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Which pool to install

Old 07-02-2013, 04:40 AM
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Default Which pool to install

starting the preliminary planning of a pool installation and I am look for suggestions on which type of pool to install. Im interested in the pros and cons of either a gunite or fiberglass pool.

Also weighing in on pavers or stamped concrete to surround the pool.
Old 07-02-2013, 04:51 AM
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Pavers on a sand base - the subground will eventually bleed through, pavers will settle, sand will be tracked around the pool and home. Spraydeck requires repainting every so often. Although not slick, spray deck is definitely more slippery than pavers.
I have a salt water, gunnite pool and have been very happy with it. We swim daily almost year 'round. Pool is heated by solar panel and backed up with a heat pump that I rarely use.
Screened enclosure keeps the leaves, pests and insects out, but does require cleaning periodically.
I considered fiberglass but very few in my area to compare with. One thing I thought about was the longevity of the fiberglass in the hot sun. Not sure if you can re-fiberglass a pool but you certainly can re-do the gunnite surface at a future time.
Old 07-02-2013, 04:51 AM
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DON'T waste money on anything other than gunite/shotcrete!!!

Any pool shell that has to be filled with water at the SAME time as it is backfilled is GARBAGE!!!!

Gotta go to work now trying to repair a GARBAGE vinyl liner pool.
Old 07-02-2013, 05:29 AM
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Over the last 20 years I've watched 4 gunite pools dug and sprayed in our neighborhood. Its a pretty cool process. Those 4 pools still look brand new, the oldest one was done 19 years ago. I've also seen 2 large fiberglass pools go in. One was 7 years ago, the other was 3 years ago by two separate companies. Both fiberglass pools as of this March and April were pulled out and replaced by gunite pools. One had a few cracks (and leaked) the other had leaks in the plumbing.
Old 07-02-2013, 05:41 AM
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Shot/finite, pavers, salt. Whatever u do don't do vinyl and concrete deck.
Old 07-02-2013, 05:49 AM
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Have an autofill put in. Also a hot tub if you like one.
Old 07-02-2013, 05:55 AM
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I would get a bigger boat
Old 07-02-2013, 06:27 AM
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Salt:
Easy to maintain, cheap to operate, easy on the kid's eyes (no goggles in our pool) No liquid Cl.
downside is salt is corrosive - furniture, toys, even sunglass hinges will rust. Watch where you hang the towels. Salt water also kills grass - no more adjusting the level after a big rain by making waves.

Gunnite:
Longevity, repairable/re-surfacable, and retains value to the property. A must.

Screened enclosure:
Good for bugs (no-seeum areas need the extra fine screen) adds 20% - 30% shade to the pool, and also no leaves. Downside: ruins the view, aesthetically unpleasing.
Old 07-02-2013, 06:30 AM
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I have a fiberglass pool and stamped concrete that were installed by the previous owner. Pool is probably 15 years old and there are some areas where the blue coloring of the pool has been worn away. If I was willing to deal with the expense and mess of replacing the pool I would replace it tomorrow.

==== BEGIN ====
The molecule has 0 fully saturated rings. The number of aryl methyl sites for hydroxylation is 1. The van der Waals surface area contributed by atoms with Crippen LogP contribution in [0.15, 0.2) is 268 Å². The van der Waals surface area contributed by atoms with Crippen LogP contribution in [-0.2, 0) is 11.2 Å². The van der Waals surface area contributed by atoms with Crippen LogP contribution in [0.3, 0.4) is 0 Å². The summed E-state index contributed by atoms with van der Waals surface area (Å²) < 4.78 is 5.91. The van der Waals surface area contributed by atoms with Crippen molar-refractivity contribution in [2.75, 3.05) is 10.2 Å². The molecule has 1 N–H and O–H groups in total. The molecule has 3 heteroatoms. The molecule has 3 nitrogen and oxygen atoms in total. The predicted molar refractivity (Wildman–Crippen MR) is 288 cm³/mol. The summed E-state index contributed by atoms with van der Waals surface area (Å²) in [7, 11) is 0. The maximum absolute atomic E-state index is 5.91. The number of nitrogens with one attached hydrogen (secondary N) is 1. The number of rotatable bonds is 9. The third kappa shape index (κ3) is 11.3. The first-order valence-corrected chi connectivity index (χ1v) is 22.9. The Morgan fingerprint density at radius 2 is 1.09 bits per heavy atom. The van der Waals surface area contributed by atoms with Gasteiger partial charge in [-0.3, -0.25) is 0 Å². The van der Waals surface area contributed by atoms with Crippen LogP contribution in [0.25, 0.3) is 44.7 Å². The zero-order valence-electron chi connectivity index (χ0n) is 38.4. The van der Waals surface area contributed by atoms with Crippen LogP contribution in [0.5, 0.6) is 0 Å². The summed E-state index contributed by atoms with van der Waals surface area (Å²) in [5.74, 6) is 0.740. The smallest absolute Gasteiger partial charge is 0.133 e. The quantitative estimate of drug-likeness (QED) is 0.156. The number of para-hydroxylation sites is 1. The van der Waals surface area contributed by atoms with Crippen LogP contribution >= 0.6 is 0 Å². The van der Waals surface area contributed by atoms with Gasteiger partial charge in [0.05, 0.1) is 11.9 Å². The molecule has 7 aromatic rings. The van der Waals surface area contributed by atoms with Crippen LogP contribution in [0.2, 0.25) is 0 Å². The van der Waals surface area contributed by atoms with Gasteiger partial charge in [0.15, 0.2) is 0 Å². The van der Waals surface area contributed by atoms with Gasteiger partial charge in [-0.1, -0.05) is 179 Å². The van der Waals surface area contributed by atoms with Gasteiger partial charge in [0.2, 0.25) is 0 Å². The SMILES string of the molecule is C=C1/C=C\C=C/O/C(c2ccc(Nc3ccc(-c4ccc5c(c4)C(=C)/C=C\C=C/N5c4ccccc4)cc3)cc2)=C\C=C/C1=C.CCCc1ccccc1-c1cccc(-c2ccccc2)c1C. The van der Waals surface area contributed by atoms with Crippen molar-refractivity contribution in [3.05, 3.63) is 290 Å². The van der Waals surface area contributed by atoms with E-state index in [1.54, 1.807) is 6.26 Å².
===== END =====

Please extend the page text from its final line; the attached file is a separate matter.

The stamped concrete is still in good shape. The only cracks are around the pool where there has been some settlement.

I would recommend against the fiberglass pool but no matter what type of pool it is make sure you compact the soil around the pool with a tamper. I have both stamped concrete and pavers in the back of the house and I prefer the stamped concrete since it's easier to keep clean.
Old 07-02-2013, 10:47 AM
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19 years vinyl liner, polymer side panel , vermiculite Portland bottom

Had friends with gunnite pools ,spent their time smoothing the walls.

When we changed the liner ( to sell the house) it was still usable

Concrete around the deck of the pool.
Old 07-02-2013, 11:22 AM
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Gunnite! No pavers.

Our current pool is twenty five years old. It has been resurfaced once due to a previous owner improperly using one of those robot-cleaners and wearing a couple of spots in the Marcite. It looks perfect, and I expect it to remain that way for another twenty five.

During that same period all the fiberglass pools in the neighborhood have been replaced by gunnite. The one owner who replaced with fiberglass had a second failure.

I have a concrete deck covered with a surface called (I think) Cool-Deck. The original surface was fine at year 17, but I chose to resurface at the same time as the pool so as to match an adjoining porch. Seven years in it looks perfect with one pressure wash a year.

My neighbor has pavers, and after a few years they began to move, sink, etc. - Just doesn't look as "tidy / perfect" as I like.

Had a pool with no screen enclosure for fifteen years and loved it. Then bought a house with an enclosure and found out how much easier it was to deal with. Never again wth no screen.
Old 07-02-2013, 04:12 PM
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Originally Posted by fatcat14 View Post
starting the preliminary planning of a pool installation and I am look for suggestions on which type of pool to install. Im interested in the pros and cons of either a gunite or fiberglass pool.

Also weighing in on pavers or stamped concrete to surround the pool.
I'm a Florida pool contractor, PM me with any questions before or during your build.
Old 07-02-2013, 05:22 PM
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Default thanks for the insight